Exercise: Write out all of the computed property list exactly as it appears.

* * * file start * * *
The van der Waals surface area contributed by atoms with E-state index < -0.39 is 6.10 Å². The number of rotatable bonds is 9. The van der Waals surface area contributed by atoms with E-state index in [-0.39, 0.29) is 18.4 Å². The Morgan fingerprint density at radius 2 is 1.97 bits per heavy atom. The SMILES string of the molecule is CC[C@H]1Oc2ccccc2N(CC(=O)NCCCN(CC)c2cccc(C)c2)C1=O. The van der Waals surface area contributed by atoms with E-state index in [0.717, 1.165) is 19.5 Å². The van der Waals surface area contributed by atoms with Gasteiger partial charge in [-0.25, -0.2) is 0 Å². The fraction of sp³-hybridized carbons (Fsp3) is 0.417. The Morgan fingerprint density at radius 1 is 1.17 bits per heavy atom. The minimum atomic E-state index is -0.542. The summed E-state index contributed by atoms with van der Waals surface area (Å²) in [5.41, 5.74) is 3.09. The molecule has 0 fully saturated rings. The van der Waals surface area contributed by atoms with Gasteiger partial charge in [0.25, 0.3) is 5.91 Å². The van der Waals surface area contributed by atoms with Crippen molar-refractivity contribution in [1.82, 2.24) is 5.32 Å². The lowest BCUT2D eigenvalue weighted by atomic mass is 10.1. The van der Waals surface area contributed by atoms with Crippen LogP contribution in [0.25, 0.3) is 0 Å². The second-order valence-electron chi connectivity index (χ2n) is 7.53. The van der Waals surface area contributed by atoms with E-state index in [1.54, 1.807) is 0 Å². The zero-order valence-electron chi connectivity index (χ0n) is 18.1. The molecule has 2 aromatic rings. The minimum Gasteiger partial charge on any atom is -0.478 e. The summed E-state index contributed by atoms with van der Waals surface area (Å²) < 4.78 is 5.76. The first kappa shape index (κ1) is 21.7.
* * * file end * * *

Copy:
The van der Waals surface area contributed by atoms with E-state index < -0.39 is 6.10 Å². The number of rotatable bonds is 9. The van der Waals surface area contributed by atoms with E-state index in [-0.39, 0.29) is 18.4 Å². The Morgan fingerprint density at radius 2 is 1.97 bits per heavy atom. The SMILES string of the molecule is CC[C@H]1Oc2ccccc2N(CC(=O)NCCCN(CC)c2cccc(C)c2)C1=O. The van der Waals surface area contributed by atoms with E-state index in [0.717, 1.165) is 19.5 Å². The van der Waals surface area contributed by atoms with Gasteiger partial charge in [-0.25, -0.2) is 0 Å². The fraction of sp³-hybridized carbons (Fsp3) is 0.417. The Morgan fingerprint density at radius 1 is 1.17 bits per heavy atom. The minimum atomic E-state index is -0.542. The summed E-state index contributed by atoms with van der Waals surface area (Å²) in [5.41, 5.74) is 3.09. The molecule has 0 fully saturated rings. The van der Waals surface area contributed by atoms with Gasteiger partial charge in [0.25, 0.3) is 5.91 Å². The van der Waals surface area contributed by atoms with Crippen molar-refractivity contribution in [1.82, 2.24) is 5.32 Å². The lowest BCUT2D eigenvalue weighted by atomic mass is 10.1. The van der Waals surface area contributed by atoms with Crippen LogP contribution in [0.25, 0.3) is 0 Å². The second-order valence-electron chi connectivity index (χ2n) is 7.53. The van der Waals surface area contributed by atoms with E-state index in [1.54, 1.807) is 0 Å². The zero-order valence-electron chi connectivity index (χ0n) is 18.1. The molecule has 2 aromatic rings. The minimum Gasteiger partial charge on any atom is -0.478 e. The summed E-state index contributed by atoms with van der Waals surface area (Å²) < 4.78 is 5.76. The first kappa shape index (κ1) is 21.7.